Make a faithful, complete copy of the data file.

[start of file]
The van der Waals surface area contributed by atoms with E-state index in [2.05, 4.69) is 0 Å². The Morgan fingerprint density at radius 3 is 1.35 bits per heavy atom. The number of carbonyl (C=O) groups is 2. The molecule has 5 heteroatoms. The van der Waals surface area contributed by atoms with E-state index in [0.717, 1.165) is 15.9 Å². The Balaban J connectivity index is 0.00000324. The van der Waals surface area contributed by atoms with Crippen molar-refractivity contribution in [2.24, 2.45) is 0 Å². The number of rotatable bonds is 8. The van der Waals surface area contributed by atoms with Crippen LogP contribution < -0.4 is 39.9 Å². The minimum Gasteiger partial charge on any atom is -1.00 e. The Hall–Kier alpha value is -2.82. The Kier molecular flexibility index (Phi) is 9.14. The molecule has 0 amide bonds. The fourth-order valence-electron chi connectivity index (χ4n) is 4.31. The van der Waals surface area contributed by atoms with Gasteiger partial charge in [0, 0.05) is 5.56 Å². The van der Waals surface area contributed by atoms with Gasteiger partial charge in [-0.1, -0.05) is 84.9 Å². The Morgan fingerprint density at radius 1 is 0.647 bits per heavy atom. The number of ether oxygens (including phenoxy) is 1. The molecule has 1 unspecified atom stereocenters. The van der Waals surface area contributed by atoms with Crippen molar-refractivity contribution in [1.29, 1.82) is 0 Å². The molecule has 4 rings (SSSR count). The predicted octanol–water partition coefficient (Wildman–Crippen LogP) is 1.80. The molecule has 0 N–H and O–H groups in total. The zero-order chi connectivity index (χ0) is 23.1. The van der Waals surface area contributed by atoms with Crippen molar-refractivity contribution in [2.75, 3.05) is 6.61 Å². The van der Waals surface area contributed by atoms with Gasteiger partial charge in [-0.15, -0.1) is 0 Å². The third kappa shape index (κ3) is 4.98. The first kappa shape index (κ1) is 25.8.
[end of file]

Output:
The van der Waals surface area contributed by atoms with E-state index in [2.05, 4.69) is 0 Å². The Morgan fingerprint density at radius 3 is 1.35 bits per heavy atom. The number of carbonyl (C=O) groups is 2. The molecule has 5 heteroatoms. The van der Waals surface area contributed by atoms with E-state index in [0.717, 1.165) is 15.9 Å². The Balaban J connectivity index is 0.00000324. The van der Waals surface area contributed by atoms with Crippen molar-refractivity contribution in [2.24, 2.45) is 0 Å². The number of rotatable bonds is 8. The van der Waals surface area contributed by atoms with Crippen LogP contribution < -0.4 is 39.9 Å². The minimum Gasteiger partial charge on any atom is -1.00 e. The Hall–Kier alpha value is -2.82. The Kier molecular flexibility index (Phi) is 9.14. The molecule has 0 amide bonds. The fourth-order valence-electron chi connectivity index (χ4n) is 4.31. The van der Waals surface area contributed by atoms with Gasteiger partial charge in [0, 0.05) is 5.56 Å². The van der Waals surface area contributed by atoms with Gasteiger partial charge in [-0.1, -0.05) is 84.9 Å². The Morgan fingerprint density at radius 1 is 0.647 bits per heavy atom. The number of ether oxygens (including phenoxy) is 1. The molecule has 1 unspecified atom stereocenters. The van der Waals surface area contributed by atoms with Crippen molar-refractivity contribution in [1.29, 1.82) is 0 Å². The molecule has 4 rings (SSSR count). The predicted octanol–water partition coefficient (Wildman–Crippen LogP) is 1.80. The molecule has 0 N–H and O–H groups in total. The zero-order chi connectivity index (χ0) is 23.1. The van der Waals surface area contributed by atoms with Crippen molar-refractivity contribution in [2.75, 3.05) is 6.61 Å². The van der Waals surface area contributed by atoms with Gasteiger partial charge in [-0.15, -0.1) is 0 Å². The third kappa shape index (κ3) is 4.98. The first kappa shape index (κ1) is 25.8.